If you have workloads that are spread across multiple regions, zones, or racks, you may want to assign addresses from IP pools divided amongst the resource boundaries. Restricting IP addresses based on node topology can be useful if you want to reduce the number of routes required in a network or conform with enterprise network security policies.
One of the ways that you can express physical topology in Kubernetes is through labels. Labels are a fundamental mechanism for organizing resources inside of a Kubernetes cluster. By assigning a key-value pair to a resource, you can filter, select, modify, and constrain resources based on operational meaning. While labels are frequently associated with workloads and pods, they are also useful for describing the physical layout and configuration of nodes in a cluster.
Calico provides an IPPool resource that when used with topology described by node labels, lets you assign specific IP pools to nodes with specific labels. Although you can configure IP addresses for nodes in the CNI configuration file, it requires modifications to the host’s file system. Calico’s IPPool resource provides a more elegant and maintainable way to manage allocation of IP addresses.
To illustrate how this works, consider an example where a cluster of four nodes is spread across two racks.
For the purposes of this example, assume that we’re working with the service IP range of 192.168.0.0/16. We will assign the subnets of 192.168.0.0/24 to rack 0, and 192.168.1.0/24 to rack 1.
By default a kubeadm or similar installation will assign a single IP Pool across the entire cluster. You can verify this with calicoctl:
$ calicoctl get ippool -o wide NAME CIDR NAT IPIPMODE DISABLED SELECTOR default-ipv4-ippool 192.168.0.0/16 true Always false all()
We won’t be able to assign the subnets to the racks while the default-ipv4-ippool resource exists, since the /16 network completely contains the /24 networks. To correct this, start by deleting the default pool. Note that any workloads that already exist and have IP addresses assigned will not be changed. You will need to restart these workloads manually for changes to take effect.
$ calicoctl delete ippools default-ipv4-ippool
Next, label the nodes. To assign IP pools to specific nodes, these nodes must be labelled using kubectl label.
$ kubectl label nodes kube-node-0 rack=1 $ kubectl label nodes kube-node-1 rack=1 $ kubectl label nodes kube-node-2 rack=2 $ kubectl label nodes kube-node-3 rack=2
Create an IP pool for each rack.
$ calicoctl create -f -<<EOF apiVersion: projectcalico.org/v3 kind: IPPool metadata: name: rack-0-ippool spec: cidr: 192.168.0.0/24 ipipMode: Always natOutgoing: true nodeSelector: rack == "0" EOF $ calicoctl create -f -<<EOF apiVersion: projectcalico.org/v3 kind: IPPool metadata: name: rack-1-ippool spec: cidr: 192.168.1.0/24 ipipMode: Always natOutgoing: true nodeSelector: rack == "1" EOF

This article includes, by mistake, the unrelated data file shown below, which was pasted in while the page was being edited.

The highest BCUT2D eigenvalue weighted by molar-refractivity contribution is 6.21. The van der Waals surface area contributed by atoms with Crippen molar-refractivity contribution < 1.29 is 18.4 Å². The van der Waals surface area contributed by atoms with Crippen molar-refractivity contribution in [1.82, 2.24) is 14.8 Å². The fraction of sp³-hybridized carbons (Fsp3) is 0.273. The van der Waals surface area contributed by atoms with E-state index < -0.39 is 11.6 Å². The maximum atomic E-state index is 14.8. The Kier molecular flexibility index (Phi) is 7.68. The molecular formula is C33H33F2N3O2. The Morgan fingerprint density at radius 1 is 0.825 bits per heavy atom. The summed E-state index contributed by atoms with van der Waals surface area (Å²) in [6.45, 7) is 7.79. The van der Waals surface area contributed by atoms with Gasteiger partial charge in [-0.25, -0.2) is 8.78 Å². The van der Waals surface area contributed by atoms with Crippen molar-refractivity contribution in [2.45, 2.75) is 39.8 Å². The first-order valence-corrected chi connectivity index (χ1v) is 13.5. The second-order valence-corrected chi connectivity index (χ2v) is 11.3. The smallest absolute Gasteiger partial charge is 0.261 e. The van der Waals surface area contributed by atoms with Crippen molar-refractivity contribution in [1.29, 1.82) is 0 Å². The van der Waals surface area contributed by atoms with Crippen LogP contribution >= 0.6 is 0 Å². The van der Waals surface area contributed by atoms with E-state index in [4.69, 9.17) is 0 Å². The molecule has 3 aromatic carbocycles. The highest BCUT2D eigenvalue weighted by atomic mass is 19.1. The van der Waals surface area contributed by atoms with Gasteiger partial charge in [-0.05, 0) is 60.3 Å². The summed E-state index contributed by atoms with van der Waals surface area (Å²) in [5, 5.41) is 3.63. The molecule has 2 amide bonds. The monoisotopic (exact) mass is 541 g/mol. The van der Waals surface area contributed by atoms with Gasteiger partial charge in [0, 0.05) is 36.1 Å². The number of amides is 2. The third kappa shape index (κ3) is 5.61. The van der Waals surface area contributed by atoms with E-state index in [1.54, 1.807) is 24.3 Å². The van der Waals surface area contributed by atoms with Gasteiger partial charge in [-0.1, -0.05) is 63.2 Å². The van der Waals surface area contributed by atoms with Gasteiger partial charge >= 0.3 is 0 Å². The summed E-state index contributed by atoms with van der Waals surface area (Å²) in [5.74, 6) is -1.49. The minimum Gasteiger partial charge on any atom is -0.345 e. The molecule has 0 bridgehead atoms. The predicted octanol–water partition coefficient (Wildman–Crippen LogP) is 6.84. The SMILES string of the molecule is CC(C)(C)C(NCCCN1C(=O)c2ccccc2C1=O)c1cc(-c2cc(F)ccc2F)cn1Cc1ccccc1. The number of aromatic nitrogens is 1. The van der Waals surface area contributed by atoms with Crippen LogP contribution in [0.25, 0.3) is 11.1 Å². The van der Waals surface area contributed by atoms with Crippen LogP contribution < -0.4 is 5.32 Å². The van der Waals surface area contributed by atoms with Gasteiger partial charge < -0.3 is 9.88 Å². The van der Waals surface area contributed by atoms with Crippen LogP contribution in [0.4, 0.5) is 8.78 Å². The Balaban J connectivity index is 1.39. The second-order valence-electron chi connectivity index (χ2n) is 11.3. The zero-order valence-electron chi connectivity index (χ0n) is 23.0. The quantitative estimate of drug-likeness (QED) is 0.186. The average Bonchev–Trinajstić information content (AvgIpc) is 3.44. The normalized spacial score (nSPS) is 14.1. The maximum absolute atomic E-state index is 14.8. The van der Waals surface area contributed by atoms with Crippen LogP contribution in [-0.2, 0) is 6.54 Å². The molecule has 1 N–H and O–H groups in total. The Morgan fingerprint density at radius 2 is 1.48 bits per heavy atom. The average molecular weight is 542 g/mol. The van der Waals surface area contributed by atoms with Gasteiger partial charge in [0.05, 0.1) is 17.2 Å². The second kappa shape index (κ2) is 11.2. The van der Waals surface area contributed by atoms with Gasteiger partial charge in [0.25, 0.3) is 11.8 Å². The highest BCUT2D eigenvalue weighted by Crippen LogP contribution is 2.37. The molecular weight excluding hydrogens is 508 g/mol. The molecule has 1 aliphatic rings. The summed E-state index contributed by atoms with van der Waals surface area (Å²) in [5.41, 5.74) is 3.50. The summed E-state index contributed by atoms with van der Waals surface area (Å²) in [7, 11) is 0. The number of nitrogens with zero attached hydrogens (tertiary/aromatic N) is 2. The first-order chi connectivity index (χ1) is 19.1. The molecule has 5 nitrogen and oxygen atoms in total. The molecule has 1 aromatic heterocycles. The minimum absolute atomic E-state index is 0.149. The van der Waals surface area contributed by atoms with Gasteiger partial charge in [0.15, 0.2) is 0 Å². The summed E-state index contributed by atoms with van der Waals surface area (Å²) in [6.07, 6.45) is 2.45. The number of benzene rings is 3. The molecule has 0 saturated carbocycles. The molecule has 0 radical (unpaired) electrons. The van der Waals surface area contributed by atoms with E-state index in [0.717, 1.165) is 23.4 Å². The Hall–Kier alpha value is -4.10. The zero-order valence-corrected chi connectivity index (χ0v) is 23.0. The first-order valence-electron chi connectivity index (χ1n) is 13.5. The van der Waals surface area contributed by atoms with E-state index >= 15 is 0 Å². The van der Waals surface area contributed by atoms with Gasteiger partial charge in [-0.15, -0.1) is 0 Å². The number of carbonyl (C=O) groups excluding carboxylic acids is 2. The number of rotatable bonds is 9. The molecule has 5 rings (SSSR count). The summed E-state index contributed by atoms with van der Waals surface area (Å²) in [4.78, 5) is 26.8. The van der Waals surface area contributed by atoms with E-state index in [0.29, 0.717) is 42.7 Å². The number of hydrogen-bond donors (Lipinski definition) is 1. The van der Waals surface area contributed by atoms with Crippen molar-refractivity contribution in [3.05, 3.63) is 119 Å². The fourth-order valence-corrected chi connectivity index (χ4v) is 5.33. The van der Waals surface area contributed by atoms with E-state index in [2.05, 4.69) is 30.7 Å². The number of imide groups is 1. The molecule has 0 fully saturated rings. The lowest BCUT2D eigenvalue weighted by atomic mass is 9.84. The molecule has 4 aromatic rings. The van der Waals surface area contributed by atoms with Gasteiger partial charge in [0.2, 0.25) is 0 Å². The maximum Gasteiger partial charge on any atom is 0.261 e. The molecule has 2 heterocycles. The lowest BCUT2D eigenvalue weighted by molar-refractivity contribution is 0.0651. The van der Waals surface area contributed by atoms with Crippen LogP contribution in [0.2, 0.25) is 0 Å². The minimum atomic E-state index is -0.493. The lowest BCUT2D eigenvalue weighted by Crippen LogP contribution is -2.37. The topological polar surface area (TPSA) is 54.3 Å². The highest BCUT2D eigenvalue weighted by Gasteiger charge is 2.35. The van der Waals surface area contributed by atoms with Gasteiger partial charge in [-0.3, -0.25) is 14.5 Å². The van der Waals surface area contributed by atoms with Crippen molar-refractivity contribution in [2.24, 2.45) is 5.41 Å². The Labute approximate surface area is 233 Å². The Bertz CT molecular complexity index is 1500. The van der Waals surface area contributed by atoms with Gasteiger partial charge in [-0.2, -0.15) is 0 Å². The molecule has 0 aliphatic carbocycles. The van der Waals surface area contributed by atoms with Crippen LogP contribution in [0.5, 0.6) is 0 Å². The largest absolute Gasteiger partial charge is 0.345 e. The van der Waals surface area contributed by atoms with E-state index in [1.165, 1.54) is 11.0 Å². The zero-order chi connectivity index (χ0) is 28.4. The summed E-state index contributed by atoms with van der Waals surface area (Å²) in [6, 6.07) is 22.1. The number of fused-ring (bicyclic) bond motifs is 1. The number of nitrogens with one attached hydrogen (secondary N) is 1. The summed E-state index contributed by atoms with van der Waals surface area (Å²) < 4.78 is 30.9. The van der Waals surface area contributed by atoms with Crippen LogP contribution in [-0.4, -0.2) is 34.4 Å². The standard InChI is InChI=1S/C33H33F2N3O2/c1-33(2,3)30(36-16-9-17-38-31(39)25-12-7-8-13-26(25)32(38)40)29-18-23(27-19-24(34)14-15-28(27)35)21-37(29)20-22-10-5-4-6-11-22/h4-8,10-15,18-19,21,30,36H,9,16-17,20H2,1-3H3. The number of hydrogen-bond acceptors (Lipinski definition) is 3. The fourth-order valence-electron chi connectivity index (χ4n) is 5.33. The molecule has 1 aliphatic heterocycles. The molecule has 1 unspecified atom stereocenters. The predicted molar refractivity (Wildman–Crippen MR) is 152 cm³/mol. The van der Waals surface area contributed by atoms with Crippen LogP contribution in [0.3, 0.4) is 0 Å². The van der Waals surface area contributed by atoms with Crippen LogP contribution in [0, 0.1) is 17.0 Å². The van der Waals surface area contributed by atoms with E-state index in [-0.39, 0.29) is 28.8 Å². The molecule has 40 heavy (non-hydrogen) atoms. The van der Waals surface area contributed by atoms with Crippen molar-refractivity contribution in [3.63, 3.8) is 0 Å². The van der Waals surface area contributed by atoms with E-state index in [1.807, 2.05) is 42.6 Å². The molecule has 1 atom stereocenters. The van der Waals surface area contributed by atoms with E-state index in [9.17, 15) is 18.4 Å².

We should now have two enabled IP pools, which we can see when running:
$ calicoctl get ippool -o wide NAME CIDR NAT IPIPMODE DISABLED SELECTOR rack-1-ippool 192.168.0.0/24 true Always false rack == "0" rack-2-ippool 192.168.1.0/24 true Always false rack == "1"
To verify that the IP pool node selectors are being respected we will create an nginx deployment with five replicas to get a workload running on each node.
$ kubectl run nginx --image nginx --replicas 5
Check that the new workloads now have an address in the proper IP pool allocated for the rack that the node is on with:
$ kubectl get pods -owide NAME READY STATUS RESTARTS AGE IP NODE NOMINATED NODE READINESS GATES nginx-5c7588df-prx4z 1/1 Running 0 6m3s 192.168.0.64 kube-node-0 <none> <none> nginx-5c7588df-s7qw6 1/1 Running 0 6m7s 192.168.0.129 kube-node-1 <none> <none> nginx-5c7588df-w7r7g 1/1 Running 0 6m3s 192.168.1.65 kube-node-2 <none> <none> nginx-5c7588df-62lnf 1/1 Running 0 6m3s 192.168.1.1 kube-node-3 <none> <none> nginx-5c7588df-pnsvv 1/1 Running 0 6m3s 192.168.1.64 kube-node-2 <none> <none>
The grouping of IP addresses assigned to the workloads differ based on what node that they were scheduled to. Additionally, the assigned address for each workload falls within the respective IP pool that selects the rack that they run on.
Note that it’s important to assign at least one IP Pool to every node. Nodes will only assign workload addresses from IP pools which select them. If a node doesn’t have an IPPool assigned, a workload may not get an IP and fail to start. One mitigation for this potential problem is to create a default IP Pool with the default selector for all(). Then any node without a label that matches a location-specific pool will be captured by the default pool.
The pairing of Calico’s ability to manage IP Pools with Kubernetes node labeling gives you a means for allocating IP ranges based on physical infrastructure layout, whether that layout is as fine-grained as a rack or spread out across multiple regions. You can read more about this feature in the Project Calico How-To guide. You can catch up with the Calico team over on our Slack Channel, and get help over in the community Discourse. For up-to-date information on new blog posts and community meetings, head on over to @projectcalico on Twitter.
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